The INSPY Awards are blogger-initiated book awards for fictional literature that grapples with expressions of the Christian faith. The awards were given in several categories in 2011, including the category of “literature for young people”, and I got to be judge in that category. The INSPY Awards took a break in 2012, but they’re back this year. And the list below is the “long list” of nominated books in the Literature for Young People category for this time around:
Wreath by Judy Christie
With a Name Like Love by Tess Hilmo. Semicolon review here.
Thundersnow by Sheila Hollinghead
Dead Manâ€™s Hand by Eddie Jones
There Youâ€™ll Find Me by Jenny B. Jones
Crazy Dangerous by Andrew Klavan. Semicolon review here.
Cake â€“ Love, Chickens and a Taste of Peculiar by Joyce Magnin
Right Where I Belong by Krista McGee
The Embittered Ruby by Nicole Oâ€™Dell
The Shadowed Onyx by Nicole Oâ€™Dell
Code of Silence by Tim Shoemaker
Addison Blakely: Confessions of a PK by Betsy St. Amant
Temptation: Solitary Tales No. 3 by Travis Thrasher
How to Save a Life by Sara Zarr
Three of the books on the list I’ve already read and reviewed, as indicated. Actually, I read How To Save a Life by Sara Zarr, and I thought I reviewed it but can’t find the review anywhere. I liked all three very much. I read a couple more of the books on this long list this past week: There You’ll Find Me by Jenny B. Jones and Code of Silence by Tim Shoemaker (review coming soon).
Ms. Jones is a rather prolific author of teen romances for Christian girls. Her books were all over Lifeway last time I was there. I rad one of her other books a year or two ago and thought it was just “meh.” This one was fairly low on the scale, too, and would have received a complete pan, were it not for the setting: Ireland.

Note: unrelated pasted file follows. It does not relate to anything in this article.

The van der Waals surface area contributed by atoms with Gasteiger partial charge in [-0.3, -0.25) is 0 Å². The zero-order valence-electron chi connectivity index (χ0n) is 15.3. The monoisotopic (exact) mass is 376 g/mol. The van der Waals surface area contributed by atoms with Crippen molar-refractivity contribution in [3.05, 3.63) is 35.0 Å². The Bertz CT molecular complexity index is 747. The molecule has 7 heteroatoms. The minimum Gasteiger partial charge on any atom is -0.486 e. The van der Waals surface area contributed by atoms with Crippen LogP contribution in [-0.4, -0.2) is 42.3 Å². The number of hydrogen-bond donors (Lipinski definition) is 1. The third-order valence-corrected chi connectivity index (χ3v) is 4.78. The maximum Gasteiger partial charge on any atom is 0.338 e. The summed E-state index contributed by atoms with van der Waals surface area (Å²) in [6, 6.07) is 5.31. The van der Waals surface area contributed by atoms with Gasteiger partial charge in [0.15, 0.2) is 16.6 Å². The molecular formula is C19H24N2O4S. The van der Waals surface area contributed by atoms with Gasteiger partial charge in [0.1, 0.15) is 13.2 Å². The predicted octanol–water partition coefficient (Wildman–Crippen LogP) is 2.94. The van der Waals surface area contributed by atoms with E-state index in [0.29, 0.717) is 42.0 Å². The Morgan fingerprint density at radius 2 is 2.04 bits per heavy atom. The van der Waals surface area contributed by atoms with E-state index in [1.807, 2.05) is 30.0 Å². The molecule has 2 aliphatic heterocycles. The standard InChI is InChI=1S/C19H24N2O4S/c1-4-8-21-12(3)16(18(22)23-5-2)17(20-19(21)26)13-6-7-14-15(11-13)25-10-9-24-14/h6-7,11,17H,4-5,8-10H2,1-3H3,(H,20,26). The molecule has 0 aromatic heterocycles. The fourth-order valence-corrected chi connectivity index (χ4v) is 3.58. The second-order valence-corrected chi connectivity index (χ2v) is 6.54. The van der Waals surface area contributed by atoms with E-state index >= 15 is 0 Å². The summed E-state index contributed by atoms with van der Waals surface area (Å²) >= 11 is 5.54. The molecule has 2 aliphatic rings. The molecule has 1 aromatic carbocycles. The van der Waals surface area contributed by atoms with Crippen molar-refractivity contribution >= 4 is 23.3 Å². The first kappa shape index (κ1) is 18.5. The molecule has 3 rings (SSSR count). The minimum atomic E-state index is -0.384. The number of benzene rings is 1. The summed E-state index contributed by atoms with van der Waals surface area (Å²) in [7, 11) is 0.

Finley Sinclair, daughter of a wealthy hotel magnate, and sister to Will whose death in a terrorist incident has put Finley’s life in a tailspin of grief, is headed for Ireland to spend a year studying and trying to reconnect with God. Will came to love and know God when he studied in Ireland, and Finley hopes to follow in his footsteps, literally by visiting all of the places Will wrote about in his travel journal. Color Finley grey: grief-stricken, questioning, recovering from a mental breakdown, and lost.
Enter Beckett Rush, teen heart-throb, Hollywood player and bad boy, and star of a series of vampire movies. He’s in Ireland to film the latest movie in the Steel Markov vampire franchise. Beckett and Finley meet on the plane, clash, and hope never to see one another again. Alas, predictably, they are destined to meet again, clash again, and eventually fall in love and live happily ever after.
OK, it’s not quite that cliche. Take away the “live happily ever after.” Beckett and especially Finley are dealing with way too many issues to have a traditional happy ending. Beckett has a pushy dad who doubles as his greedy manager. Finley has mental health issues, a grouchy school assignment, and the loss of her faith, as well as the afore-mentioned grief and Beckett to keep her busy and confused.
As I think about it, this book would have made a good K-drama: Finley falls asleep on Beckett’s shoulder and drools, the two feud but are thrown together in spite of themselves, there’s a group of nasty, jealous girls at school, Finley has a sidekick, Erin, whom she mentors, lots of K-drama tropes. An awkward kiss or two, change the nationalities and the setting of the novel, take out the God-talk, and it would work on Korean TV just fine. In fact, it would work better on screen and with some editing.
I probably wouldn’t have made it through this one, though, if it hadn’t been set in Ireland. Give me a vivid setting, and I’ll follow you anywhere. And I got to read parts of the dialogue with an Irish lilt inside my head. A good plot and some engaging characters would have helped the journey, however.